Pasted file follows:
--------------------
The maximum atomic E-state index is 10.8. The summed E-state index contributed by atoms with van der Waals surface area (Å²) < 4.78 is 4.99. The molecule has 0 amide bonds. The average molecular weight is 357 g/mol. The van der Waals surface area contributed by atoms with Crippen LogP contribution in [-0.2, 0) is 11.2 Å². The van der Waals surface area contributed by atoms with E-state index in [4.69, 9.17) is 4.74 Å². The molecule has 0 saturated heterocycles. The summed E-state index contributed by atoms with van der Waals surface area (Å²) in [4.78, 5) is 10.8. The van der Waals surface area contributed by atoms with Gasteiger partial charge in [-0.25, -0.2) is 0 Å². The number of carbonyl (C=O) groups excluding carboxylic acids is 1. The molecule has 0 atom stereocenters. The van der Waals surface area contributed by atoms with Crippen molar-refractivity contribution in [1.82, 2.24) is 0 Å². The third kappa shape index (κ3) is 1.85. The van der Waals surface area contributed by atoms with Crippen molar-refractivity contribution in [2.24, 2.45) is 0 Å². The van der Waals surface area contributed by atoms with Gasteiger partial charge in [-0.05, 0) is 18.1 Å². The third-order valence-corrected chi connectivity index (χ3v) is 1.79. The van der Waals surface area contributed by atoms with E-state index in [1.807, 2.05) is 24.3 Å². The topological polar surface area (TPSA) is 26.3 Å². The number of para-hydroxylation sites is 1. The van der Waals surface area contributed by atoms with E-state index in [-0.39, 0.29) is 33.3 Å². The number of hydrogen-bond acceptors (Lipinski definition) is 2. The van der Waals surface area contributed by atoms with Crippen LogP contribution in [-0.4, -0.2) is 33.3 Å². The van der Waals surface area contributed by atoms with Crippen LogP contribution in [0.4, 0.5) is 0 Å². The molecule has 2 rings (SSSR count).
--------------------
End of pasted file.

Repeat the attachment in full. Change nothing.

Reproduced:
The maximum atomic E-state index is 10.8. The summed E-state index contributed by atoms with van der Waals surface area (Å²) < 4.78 is 4.99. The molecule has 0 amide bonds. The average molecular weight is 357 g/mol. The van der Waals surface area contributed by atoms with Crippen LogP contribution in [-0.2, 0) is 11.2 Å². The van der Waals surface area contributed by atoms with E-state index in [4.69, 9.17) is 4.74 Å². The molecule has 0 saturated heterocycles. The summed E-state index contributed by atoms with van der Waals surface area (Å²) in [4.78, 5) is 10.8. The van der Waals surface area contributed by atoms with Gasteiger partial charge in [-0.25, -0.2) is 0 Å². The number of carbonyl (C=O) groups excluding carboxylic acids is 1. The molecule has 0 atom stereocenters. The van der Waals surface area contributed by atoms with Crippen molar-refractivity contribution in [1.82, 2.24) is 0 Å². The third kappa shape index (κ3) is 1.85. The van der Waals surface area contributed by atoms with Crippen molar-refractivity contribution in [2.24, 2.45) is 0 Å². The van der Waals surface area contributed by atoms with Gasteiger partial charge in [-0.05, 0) is 18.1 Å². The third-order valence-corrected chi connectivity index (χ3v) is 1.79. The van der Waals surface area contributed by atoms with E-state index in [1.807, 2.05) is 24.3 Å². The topological polar surface area (TPSA) is 26.3 Å². The number of para-hydroxylation sites is 1. The van der Waals surface area contributed by atoms with E-state index in [-0.39, 0.29) is 33.3 Å². The number of hydrogen-bond acceptors (Lipinski definition) is 2. The van der Waals surface area contributed by atoms with Crippen LogP contribution in [-0.4, -0.2) is 33.3 Å². The van der Waals surface area contributed by atoms with Crippen LogP contribution in [0.4, 0.5) is 0 Å². The molecule has 2 rings (SSSR count).